SIOUX CITY | Huda Jarmakani's heart began to race when she heard the rig she had been assigned to was being paged out to a patient in cardiac arrest.

She swiftly boarded the ambulance, which sped away that afternoon with its lights flashing and sirens blaring.

The incident marked the first time the Des Moines University student would participate in an active "code."

On the scene in a tight nursing home hallway, Jarmakani described a "chaotic, but organized" environment as she went to work. Her nerves began to ease as she pushed epinephrine, collected a medical history and took over "bagging" -- manual ventilation. The patient's pulse returned while being wheeled out of the building.

Jarmakani, 31, who is in her fourth year of medical school, wanted to soak up the entire experience of being a paramedic. She spent nearly 200 hours with Siouxland Paramedics, Inc., which serves Sioux City and North Sioux City.

Commanding officer Liz Ford said medical students have logged a couple hours here and there shadowing paramedics as they respond to emergencies, but she said Jarmakani is the first to do a month-long rotation with the ambulance service.

Throughout the rotation, which began Jan. 31, Jarmakani worked closely with Siouxland Paramedics field training officer Sarah Harris responding to basic transfer calls, car crashes and everything in between. She took vitals, started IVs and intubated a patient.

"It's something that's really never been done," Harris said. "Med students don't do rotations with EMS."

Jarmakani said the rotation took her out of her comfort zone. She worked with Harris in the cold and snow and in patients' homes surrounded by stressed loved ones.

"It's been an absolutely amazing experience," she said. "In this field and in this position, you're the one telling everyone else what to do. You transfer from being a medical student into the physician who's taking care of the patient."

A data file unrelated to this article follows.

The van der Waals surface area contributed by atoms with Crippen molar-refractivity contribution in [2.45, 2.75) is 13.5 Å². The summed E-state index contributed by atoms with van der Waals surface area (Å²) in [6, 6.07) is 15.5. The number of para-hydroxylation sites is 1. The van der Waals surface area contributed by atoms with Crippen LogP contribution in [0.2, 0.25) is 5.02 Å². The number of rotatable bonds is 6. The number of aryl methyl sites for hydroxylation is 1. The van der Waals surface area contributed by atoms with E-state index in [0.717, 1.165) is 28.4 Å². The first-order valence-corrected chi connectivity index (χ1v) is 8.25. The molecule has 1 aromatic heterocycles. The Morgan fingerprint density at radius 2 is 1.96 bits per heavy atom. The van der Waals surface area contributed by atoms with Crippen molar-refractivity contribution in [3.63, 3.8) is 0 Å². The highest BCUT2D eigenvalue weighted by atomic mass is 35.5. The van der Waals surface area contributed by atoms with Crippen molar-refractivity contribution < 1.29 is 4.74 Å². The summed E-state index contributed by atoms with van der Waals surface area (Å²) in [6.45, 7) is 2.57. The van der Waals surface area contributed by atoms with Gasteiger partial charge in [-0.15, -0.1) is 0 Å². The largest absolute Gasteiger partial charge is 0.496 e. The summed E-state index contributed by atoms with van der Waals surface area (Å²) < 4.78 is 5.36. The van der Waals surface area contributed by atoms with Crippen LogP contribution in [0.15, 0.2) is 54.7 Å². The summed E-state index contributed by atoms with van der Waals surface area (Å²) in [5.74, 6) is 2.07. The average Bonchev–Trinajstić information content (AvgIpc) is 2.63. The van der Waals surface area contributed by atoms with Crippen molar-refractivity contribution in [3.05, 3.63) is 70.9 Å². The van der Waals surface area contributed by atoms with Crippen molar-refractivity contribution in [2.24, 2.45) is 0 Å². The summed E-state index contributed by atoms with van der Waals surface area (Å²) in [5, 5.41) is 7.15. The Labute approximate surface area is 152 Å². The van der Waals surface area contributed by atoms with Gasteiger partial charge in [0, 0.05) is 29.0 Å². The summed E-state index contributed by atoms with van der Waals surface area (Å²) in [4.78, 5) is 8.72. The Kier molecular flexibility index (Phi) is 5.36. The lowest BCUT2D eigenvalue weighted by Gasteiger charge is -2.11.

Jarmakani, a graduate of Hinton High School, decided to pursue a medical career while attending Briar Cliff University. Her father, Marwan, is an interventional radiologist at UnityPoint Health-St. Luke's and her mother, Wajiha, is a former nurse.

Working as a waiver specialist at Opportunities Unlimited in college had the biggest influence on Jarmakani's career path. It was there that she learned basic life support, how to administer medications and how to properly lift and transport patients.

"When I started working with kids and taking care of them is when I knew I definitely wanted to be in medicine," she said. "I would go hang out with my kid and work on whatever we needed to that day. It was just nice to see them progress and meet their goals that we set for them."

Besides being able to help people, Jarmakani said she liked the different career paths that medicine afforded her. She could do research in a laboratory, see patients in a clinic or work in a fast-paced setting, such as an emergency room.

"It was really for me figuring out which path I belonged to," she said. "That continuity you have with your patient is what attracts me most to medicine -- being right there experiencing everything they're going through."

While doing her clinical rotations, Jarmakani decided to become a family physician. Part of a family physician's job is assessing patients in the emergency department and deciding whether to admit them or send them home.

Ford said the rotation with Siouxland Paramedics gives Jarmakani the experience needed to work in a rural emergency department. Although responding to emergencies was a little scary for Jarmakani at first, she said with each shift she gained confidence. She knows where every piece of medical equipment is in the ambulance and how to use it. 

"This gets her used to what emergency care is and what will have happened prior to (the patient arriving at the hospital) and how to maintain that," Ford said.

After each call, Harris sat down with Jarmakani to reflect on what happened. She created special patient forms to help her think about how she would respond in the field as a paramedic and what medications and tests she would order as a physician after the patient arrived at the hospital. 

"She can put that together and take that back to her professors so they can see that she didn't just sit. She got put through the paces," Ford said.

Jarmakani wasn't the only one learning during the rotation, Harris said Jarmakani taught her a different way to palpate abdomens and how to assess lower leg fractures.

"Some of the questions and her thought process to diagnose have actually opened my eyes to another way to look at things," she said. "I'm learning some tricks from her."

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